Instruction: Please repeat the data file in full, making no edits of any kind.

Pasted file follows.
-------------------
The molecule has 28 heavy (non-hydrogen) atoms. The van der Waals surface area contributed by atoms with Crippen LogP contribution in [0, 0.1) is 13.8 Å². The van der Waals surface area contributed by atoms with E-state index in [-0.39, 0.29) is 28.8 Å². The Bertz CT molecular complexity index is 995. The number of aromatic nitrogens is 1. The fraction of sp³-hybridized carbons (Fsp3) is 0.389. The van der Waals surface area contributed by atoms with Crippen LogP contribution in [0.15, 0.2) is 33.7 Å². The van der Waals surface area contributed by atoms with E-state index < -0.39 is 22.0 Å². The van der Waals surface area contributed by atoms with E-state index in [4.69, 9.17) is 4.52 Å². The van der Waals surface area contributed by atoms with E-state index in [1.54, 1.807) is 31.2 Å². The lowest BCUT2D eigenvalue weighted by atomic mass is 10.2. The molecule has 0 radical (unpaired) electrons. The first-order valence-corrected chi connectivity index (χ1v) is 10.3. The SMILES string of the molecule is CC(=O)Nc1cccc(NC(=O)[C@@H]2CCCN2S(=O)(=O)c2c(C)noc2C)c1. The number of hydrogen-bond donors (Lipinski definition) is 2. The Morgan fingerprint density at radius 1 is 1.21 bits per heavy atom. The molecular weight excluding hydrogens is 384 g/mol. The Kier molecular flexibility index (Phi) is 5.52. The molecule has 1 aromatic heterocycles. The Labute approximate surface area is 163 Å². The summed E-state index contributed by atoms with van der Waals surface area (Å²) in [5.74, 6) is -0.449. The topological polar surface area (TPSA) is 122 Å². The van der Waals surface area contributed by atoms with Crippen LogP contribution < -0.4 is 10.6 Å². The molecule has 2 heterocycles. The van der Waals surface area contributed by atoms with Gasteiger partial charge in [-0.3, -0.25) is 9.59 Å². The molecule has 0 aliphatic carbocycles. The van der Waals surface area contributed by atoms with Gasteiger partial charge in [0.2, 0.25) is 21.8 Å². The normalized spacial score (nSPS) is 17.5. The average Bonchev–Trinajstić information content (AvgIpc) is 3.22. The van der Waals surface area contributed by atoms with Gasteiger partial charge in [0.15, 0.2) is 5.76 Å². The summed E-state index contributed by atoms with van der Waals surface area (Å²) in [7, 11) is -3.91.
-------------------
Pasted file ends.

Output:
The molecule has 28 heavy (non-hydrogen) atoms. The van der Waals surface area contributed by atoms with Crippen LogP contribution in [0, 0.1) is 13.8 Å². The van der Waals surface area contributed by atoms with E-state index in [-0.39, 0.29) is 28.8 Å². The Bertz CT molecular complexity index is 995. The number of aromatic nitrogens is 1. The fraction of sp³-hybridized carbons (Fsp3) is 0.389. The van der Waals surface area contributed by atoms with Crippen LogP contribution in [0.15, 0.2) is 33.7 Å². The van der Waals surface area contributed by atoms with E-state index < -0.39 is 22.0 Å². The van der Waals surface area contributed by atoms with E-state index in [4.69, 9.17) is 4.52 Å². The van der Waals surface area contributed by atoms with E-state index in [1.54, 1.807) is 31.2 Å². The lowest BCUT2D eigenvalue weighted by atomic mass is 10.2. The molecule has 0 radical (unpaired) electrons. The first-order valence-corrected chi connectivity index (χ1v) is 10.3. The SMILES string of the molecule is CC(=O)Nc1cccc(NC(=O)[C@@H]2CCCN2S(=O)(=O)c2c(C)noc2C)c1. The number of hydrogen-bond donors (Lipinski definition) is 2. The Morgan fingerprint density at radius 1 is 1.21 bits per heavy atom. The molecular weight excluding hydrogens is 384 g/mol. The Kier molecular flexibility index (Phi) is 5.52. The molecule has 1 aromatic heterocycles. The Labute approximate surface area is 163 Å². The summed E-state index contributed by atoms with van der Waals surface area (Å²) in [5.74, 6) is -0.449. The topological polar surface area (TPSA) is 122 Å². The van der Waals surface area contributed by atoms with Crippen LogP contribution < -0.4 is 10.6 Å². The molecule has 2 heterocycles. The van der Waals surface area contributed by atoms with Gasteiger partial charge in [-0.3, -0.25) is 9.59 Å². The molecule has 0 aliphatic carbocycles. The van der Waals surface area contributed by atoms with Gasteiger partial charge in [0.2, 0.25) is 21.8 Å². The normalized spacial score (nSPS) is 17.5. The average Bonchev–Trinajstić information content (AvgIpc) is 3.22. The van der Waals surface area contributed by atoms with Gasteiger partial charge in [0.15, 0.2) is 5.76 Å². The summed E-state index contributed by atoms with van der Waals surface area (Å²) in [7, 11) is -3.91.